Finally, the current arrangement leaves Ukraine dependent on long-term European demand for Russian natural gas, at a time when the EU is seeking both to diversify its gas supply and, ultimately, to transition away from fossil fuels altogether. That will make Ukraine’s position ever-more vulnerable if it continues to rely on the fees paid out from Russian gas flowing through its borders as a key source of budget revenue.
A Better Way Forward
Rather than antagonize its European partners with more unilateral sanctions in a superfluous crusade to preserve an imperfect status quo, the Biden administration should direct its resources toward preparing for a world in which Nord Stream 2 becomes a reality. That means continuing to help Europe diversify its sources of gas and enhancing its competitiveness against Russian supplies. It also means accelerating cooperation with Europe in the development of renewable sources of energy.
And with regard to Ukraine, it entails preparing in coordination with European partners an economic package to cover the inevitable budget shortfall Ukraine will face once its contract with Gazprom expires and help it move beyond its pipeline dependency. The details will need to be worked out, but one element could take the form of a joint U.S.-EU-backed loan whose repayment could be offset by substantive progress in Kyiv’s anti-corruption reforms (in contrast to the pending IMF package, whose tranches will not be released until that progress has already been demonstrated). By providing material and technical support, Washington could support Ukrainian efforts to create a transparent business environment to attract foreign investment and ultimately develop a sustainable and independent domestic energy sector. This would further consolidate the country’s economic resilience and allow it to flourish without being beholden to either an aggressive neighbor, corrupt domestic interests, or unsustainable market trends.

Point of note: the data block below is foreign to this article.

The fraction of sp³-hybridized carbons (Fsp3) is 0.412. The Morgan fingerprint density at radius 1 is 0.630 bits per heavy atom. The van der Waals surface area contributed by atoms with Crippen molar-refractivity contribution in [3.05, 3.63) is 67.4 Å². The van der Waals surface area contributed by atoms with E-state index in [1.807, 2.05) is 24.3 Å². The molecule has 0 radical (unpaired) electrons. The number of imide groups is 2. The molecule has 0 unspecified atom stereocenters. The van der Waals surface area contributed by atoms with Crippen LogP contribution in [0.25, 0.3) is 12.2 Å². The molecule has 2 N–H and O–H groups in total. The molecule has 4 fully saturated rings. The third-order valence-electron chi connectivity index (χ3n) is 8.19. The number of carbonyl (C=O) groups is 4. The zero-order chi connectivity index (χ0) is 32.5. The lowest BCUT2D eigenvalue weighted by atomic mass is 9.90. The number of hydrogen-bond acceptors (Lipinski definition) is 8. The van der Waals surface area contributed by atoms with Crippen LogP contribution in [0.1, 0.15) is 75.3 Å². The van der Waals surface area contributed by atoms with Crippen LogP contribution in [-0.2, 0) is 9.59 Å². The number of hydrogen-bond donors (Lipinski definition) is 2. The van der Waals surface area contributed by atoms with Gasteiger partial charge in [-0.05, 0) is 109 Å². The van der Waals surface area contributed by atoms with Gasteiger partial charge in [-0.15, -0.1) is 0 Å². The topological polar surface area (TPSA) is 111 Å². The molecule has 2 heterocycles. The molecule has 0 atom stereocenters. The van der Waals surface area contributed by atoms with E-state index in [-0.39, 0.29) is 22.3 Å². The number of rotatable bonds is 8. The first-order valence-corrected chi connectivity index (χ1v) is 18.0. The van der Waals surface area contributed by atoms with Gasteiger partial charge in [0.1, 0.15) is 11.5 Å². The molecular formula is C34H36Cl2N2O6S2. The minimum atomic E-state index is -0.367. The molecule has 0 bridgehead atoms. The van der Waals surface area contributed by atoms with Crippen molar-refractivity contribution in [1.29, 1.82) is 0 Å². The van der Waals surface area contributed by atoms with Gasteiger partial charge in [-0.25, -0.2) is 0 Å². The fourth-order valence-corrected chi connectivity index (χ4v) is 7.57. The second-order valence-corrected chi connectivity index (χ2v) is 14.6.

The Biden administration is now engaged with Germany in negotiations to find a mutually acceptable compromise on the Nord Stream 2 project. These negotiations should look beyond the narrow priorities of current U.S. policy toward a more proactive solution that is actually capable of advancing the administration’s strategic goals of Transatlantic unity, European energy security, and Ukrainian independence. Continuing to treat the prevention of Nord Stream 2 as the goal will only hinder these efforts.
Joseph Haberman is a research associate for Russia Studies at the Council on Foreign Relations.
Thomas Graham is a distinguished fellow at the Council on Foreign Relations.